The same mechanical property of the RHA material in [7] was used in the simulation model as shown in Table 4 where is plate thickness, is yield stress, is ultimate tensile stress, is strain, is Modulus Young, is Poisson’s ratio, and , , , , and are material dependent parameters, and may be determined from empirical fit of flow stress data.

Table 4: Material properties for RHA [7].

There are four solvers that will be used to calculate interaction between TNT explosive and the RHA plate with respect to the EoS for RHA and TNT material. Johnson and Cook EoS has been selected to represent RHA material as following: where , , , , and are constant, is equivalent plastic strain, is the strain rate nondimensionalized by reference strain rate of , and is nondimensional temperature. Parameter , the initial () yield strength of the material at a plastic strain rate of at the room temperature (298 K), is modified by a strain-hardening factor (containing parameter, and ), a strain-rate-hardening factor (containing parameter ), and a thermal-softening factor (containing parameter ), while , defined by where is room temperature and is the melting temperature of material, 1783 K for RHA. Equation (2) is the form used in US Army Research Laboratory (ARL) [8] and is valid for , the region of interest in most blast and ballistics application.

For the blast application, this paper used Jones Wilkins Lee (JWL) EoS to represent TNT blast loading. The JWL EoS has been used by AUTODYN to accurately describe the pressure-volume-energy behavior of the detonation product as follows: where is the volume of detonation product or, is pressure in megabar, and is the energy in Mb cc/cc, while , , , and are constant parameters based on the type of explosive. For TNT, it was identified by Lee et al. [9], that , , , , and = 0.30.

4. Results and Discussion

4.1. Interaction of Coupling Solver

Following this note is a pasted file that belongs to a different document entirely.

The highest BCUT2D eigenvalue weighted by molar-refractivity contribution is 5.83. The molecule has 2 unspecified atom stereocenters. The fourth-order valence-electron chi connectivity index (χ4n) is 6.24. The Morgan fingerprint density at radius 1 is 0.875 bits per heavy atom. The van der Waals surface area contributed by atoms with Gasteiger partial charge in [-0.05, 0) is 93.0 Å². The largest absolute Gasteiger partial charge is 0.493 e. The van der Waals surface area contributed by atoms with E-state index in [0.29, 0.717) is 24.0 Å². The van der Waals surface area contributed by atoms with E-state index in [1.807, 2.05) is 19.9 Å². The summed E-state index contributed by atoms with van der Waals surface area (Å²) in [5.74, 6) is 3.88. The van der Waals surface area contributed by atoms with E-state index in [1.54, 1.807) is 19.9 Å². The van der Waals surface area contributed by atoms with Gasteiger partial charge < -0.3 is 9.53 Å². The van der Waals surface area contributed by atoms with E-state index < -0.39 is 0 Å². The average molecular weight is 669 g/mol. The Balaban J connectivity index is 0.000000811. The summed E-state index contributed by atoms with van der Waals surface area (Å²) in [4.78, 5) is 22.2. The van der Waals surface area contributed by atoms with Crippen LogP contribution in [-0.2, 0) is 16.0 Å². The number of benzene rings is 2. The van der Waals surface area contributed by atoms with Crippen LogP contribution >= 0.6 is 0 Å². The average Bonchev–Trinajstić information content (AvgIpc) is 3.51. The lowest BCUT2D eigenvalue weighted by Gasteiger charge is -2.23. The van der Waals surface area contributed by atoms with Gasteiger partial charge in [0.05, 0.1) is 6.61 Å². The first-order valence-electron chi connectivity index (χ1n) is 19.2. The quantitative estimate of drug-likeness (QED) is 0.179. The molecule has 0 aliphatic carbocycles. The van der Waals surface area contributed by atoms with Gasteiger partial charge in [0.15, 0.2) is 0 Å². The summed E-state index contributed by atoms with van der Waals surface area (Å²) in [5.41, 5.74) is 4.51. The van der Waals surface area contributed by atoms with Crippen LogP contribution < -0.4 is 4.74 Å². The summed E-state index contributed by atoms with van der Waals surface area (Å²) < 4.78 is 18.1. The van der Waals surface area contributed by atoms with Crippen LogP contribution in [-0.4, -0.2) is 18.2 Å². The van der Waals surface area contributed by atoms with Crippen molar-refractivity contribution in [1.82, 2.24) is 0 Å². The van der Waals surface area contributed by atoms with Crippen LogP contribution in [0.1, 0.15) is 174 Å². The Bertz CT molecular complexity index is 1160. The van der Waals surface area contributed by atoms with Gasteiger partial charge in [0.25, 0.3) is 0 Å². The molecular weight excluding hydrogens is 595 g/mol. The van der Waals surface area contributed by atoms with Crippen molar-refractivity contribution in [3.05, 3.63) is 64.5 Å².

TNT as an explosive material will produce a blast force that propagated through the air as a medium and hit the RHA plate as the target object. This phenomenon involved the interaction between fluid and structure.

The analysis started when TNT as high-explosive material detonated, it interacted with the surrounding which were defined as an air ideal gas. Air as a medium containing the explosive charges striked the RHA plate. The TNT and plate domain interacted. In the numerical simulation, interaction involved two or more type, domains using the same or different type of solvers. Three material variable, that is; air, TNT, and RHA plate, were involved in the case response of RHA plate subjected to blast loading. For air, the medium has been set according to Chung Kim Yuen et al. [10] had established the Ideal Gas Euler solver which was the most appropriate solver for air (Table 5). In this paper, the appropriate solver for TNT and RHA plate solver will be determined. There are four solvers for TNT that had been considered as follows Lagrange, ALE, Euler, and SPH while the two solvers for RHA plate; Lagrange and ALE. The interaction diagram between TNT and RHA plate is as illustrated in Figure 3. The appropriate solver interaction will be used in future analysis.

Table 5: Properties of air [10].
Figure 3: The diagram interaction between solvers to represent TNT and RHA plates.
4.2. The Euler-Lagrange Solvers Interaction

In this type of interaction, it was involved in the interaction between RHA plates represented by the Lagrange solver, and TNT represented by Euler solver. This interaction was also called Euler-Lagrange coupling, and was commonly used to simulate an interaction between fluid and structure domains.

Simultaneous analysis in the numerical simulation, for both domains; Lagragian grids provide the geometry constraint in order to allow the material to flow in the Eulerian grids. At the Euler-Lagrange interface, the Lagrange grids act as structure geometry inside the flow boundary, while the Euler grids will provide a pressure or heat boundary to the Lagrangian domain. As the Lagrange's grids move or distort, the effect of interaction will produce the deflections of a structure as illustrated in Figure 4.

Figure 4: The Euler-Lagrange interaction process.

In the finite element analysis (FEA), the Euler solver is commonly used for fluid analysis by using the finite volume method (FVM) or the finite difference method (FDM) discretization scheme, and the solution involves large relative deformation, whereas the Lagrange used the finite element method (FEM) discretization scheme for structure analysis for a small relative deformation. Both solvers provide different rates of deformation and will lead to the small-time step. This problem frequently happens in the numerical simulation. Coupling solver for this case showed the plate deflection stopped at 0.15 ms due to the small-time step as shown in Figure 5.